Hull City of Culture 2017 on track for economic hub

As the second city to win the UK City of Culture award, Hull is already seeing investments to improve the city's economy by 2017

In November 2013 the city of Kingston upon Hull, often shorted to 'Hull', was named 'City of Culture 2017', ahead of Swansea Bay, Leicester, and Dundee. Since then Martin Green, who was commissioned head of ceremonies for the London 2012 Olympics, has been appointed head the 2017 City of Culture team, who has stated that he aims to make Hull an 'exciting and attractive and intesting' city by 2017.

There have been numerous plans to transform this often misunderstood city into a tourist attraction within itself, as well as bringing industry back to the city, which it lost in the 1970s as the fishing industry declined. What this means for Hull, currently a black spot for employment in the UK, is the promise of more jobs. Already, Siemens has announced the decision to build an offshore wind farm near Hull, creating up to 1000 jobs, as well as additional jobs during its construction. In addition to its new status, at the beginning of this month, the government announced that £2.5 million is to be spent on Yorkshire's coastal region, of which, Hull will be receiving £800k to spend on its historic Fruit Market for renovation and to create new jobs.

By the year 2017, Hull promises to be a cultural hub, offering more job opportunities and a healthier level of tourism, however many have criticised the transport links to the city. Hull is the only city in the district of East Yorkshire, and is, because of this, far from any other major municipality. Inaccessible from the south of England, besides via the iconic Humber Bridge, Hull is renowned for being 'out in the sticks', with the M63 - leading into the M62 - as the only major road accessing the city from the rest of the well-populated areas of the north of England. However, in March this year Transport Secretary Patrick McLoughlin confirmed that £2.5m is being invested to improve the rail links in and out of Hull by electrifying the lines, in order to accommodate an estimated additional 12 million tourists expected to visit the city in 2017.

In addition to improvements in rail links and companies investing in the city, Hull-based companies are already seeing financial benefits. Digital Hub C4DI (Centre For Digital Innovation) has secured a £15m investment deal, and food industries and companies have recently benefitted from Hull's Yum! Festival of Food. This festival aimed to bring potential diners to the city centre, where there are had previously been a limited amount of eateries. Because of the increase in interest in the catering industry, fuelled by the success of the festival, brand new catering establishments are beginning to open in the city centre, which suggests Hull has the potential for an even greater economy.But one major issue, that many would argue must be tackled, is the aesthetic appearance of Hull. For those who have been it is far from the dystopia imaged by those who haven't, however, due to its poor economy and lack of grand architecture Hull is in wanting for an improved image. £25m is to be invested to develop the city centre, with £400,000 to transform the picturesque Trinity Square. Reverend Neal Barnes, vicar of Holy Trinity Church, has maintained that if this square was in "York or Bruges," it would be "full of visitors at this time of year". This rejuvenation aims to increase the attraction for the Trinity Festival, held annually in the city, for future years, as well as promote current businesses located near the square, and appeal to potential businesses looking to set up in the area.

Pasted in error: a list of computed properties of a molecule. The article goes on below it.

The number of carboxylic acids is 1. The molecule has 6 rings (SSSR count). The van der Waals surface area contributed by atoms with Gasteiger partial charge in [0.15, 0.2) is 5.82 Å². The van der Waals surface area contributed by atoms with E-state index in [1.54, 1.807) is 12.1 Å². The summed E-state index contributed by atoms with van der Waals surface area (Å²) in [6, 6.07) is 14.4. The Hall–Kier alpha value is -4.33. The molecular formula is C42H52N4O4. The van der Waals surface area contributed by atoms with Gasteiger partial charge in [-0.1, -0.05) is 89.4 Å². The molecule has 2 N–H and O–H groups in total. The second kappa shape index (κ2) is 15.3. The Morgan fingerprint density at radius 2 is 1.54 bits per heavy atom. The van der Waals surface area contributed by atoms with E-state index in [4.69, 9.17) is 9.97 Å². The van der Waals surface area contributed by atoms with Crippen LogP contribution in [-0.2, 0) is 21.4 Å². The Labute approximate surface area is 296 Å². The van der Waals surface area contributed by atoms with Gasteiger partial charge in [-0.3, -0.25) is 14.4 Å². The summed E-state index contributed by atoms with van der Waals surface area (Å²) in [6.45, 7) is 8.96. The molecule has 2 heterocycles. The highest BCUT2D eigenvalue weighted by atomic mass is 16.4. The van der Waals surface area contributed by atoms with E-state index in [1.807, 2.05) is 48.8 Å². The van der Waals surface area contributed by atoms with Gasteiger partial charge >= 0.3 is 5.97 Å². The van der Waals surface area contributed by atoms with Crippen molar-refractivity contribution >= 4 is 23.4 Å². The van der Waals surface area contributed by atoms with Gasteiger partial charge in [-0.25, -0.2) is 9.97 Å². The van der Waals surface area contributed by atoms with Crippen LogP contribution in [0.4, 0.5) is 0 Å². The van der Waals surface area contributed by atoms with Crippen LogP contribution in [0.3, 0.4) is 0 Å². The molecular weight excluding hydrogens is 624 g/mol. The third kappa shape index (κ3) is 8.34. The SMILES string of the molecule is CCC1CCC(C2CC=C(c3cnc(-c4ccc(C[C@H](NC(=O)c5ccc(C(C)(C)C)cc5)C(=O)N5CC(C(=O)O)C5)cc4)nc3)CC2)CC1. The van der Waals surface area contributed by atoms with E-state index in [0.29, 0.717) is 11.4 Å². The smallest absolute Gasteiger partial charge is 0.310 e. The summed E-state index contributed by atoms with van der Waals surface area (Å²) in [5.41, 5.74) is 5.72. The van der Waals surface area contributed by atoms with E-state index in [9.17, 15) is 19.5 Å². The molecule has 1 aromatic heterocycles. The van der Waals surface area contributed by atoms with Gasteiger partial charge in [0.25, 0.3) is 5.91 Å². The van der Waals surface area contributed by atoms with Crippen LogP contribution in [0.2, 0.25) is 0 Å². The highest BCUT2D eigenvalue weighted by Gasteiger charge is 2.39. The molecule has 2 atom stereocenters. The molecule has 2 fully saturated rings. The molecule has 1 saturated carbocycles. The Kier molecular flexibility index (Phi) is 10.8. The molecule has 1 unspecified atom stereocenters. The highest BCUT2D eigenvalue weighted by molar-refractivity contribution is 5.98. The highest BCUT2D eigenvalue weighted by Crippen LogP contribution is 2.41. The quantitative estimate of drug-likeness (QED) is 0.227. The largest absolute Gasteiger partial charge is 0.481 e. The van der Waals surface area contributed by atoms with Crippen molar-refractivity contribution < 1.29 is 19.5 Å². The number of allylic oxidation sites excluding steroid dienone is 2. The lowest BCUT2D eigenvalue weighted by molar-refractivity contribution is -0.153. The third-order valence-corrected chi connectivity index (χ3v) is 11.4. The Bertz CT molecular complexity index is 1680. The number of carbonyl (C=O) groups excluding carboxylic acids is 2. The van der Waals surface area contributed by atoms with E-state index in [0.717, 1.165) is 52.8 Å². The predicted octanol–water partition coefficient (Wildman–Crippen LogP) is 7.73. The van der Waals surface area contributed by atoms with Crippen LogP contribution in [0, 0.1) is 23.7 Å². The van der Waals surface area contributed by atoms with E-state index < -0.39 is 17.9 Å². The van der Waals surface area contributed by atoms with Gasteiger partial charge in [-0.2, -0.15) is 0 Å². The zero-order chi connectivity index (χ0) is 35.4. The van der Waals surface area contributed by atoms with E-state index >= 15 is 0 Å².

Londonderry, City of Culture 2013, saw "an incredible and sensational year", according to Actor James Nesbitt, and University of Ulster chancellor. Shona McCarthy, chief executive of Culture Company 2013 reported that in 2013, from "May right through to September we have broken all previous records for hotel occupancy". As well as a boost in the tourism sector,the city has financially benefitted from an increase in investment of around £100m. However, it is reported that the employment sector, surprisingly, did not benefit: "Whilst we had great marketing around City of Culture it has had no impact on jobs, The jobs situation has actually got worse", says Conal McFeely of Creggan Enterprises.

It would seem that Hull has everything that helps it stand out as a city of culture, from its political figure William Wilberforce, instrumental in the movement to abolish slavery, to the renowned poet Philip Larkin who wished to reside in no other city. Though it still has a long way to go to meet its targets for 2017, one hopes it achieves everything Londonderry did last year to help boost its economy, if not more.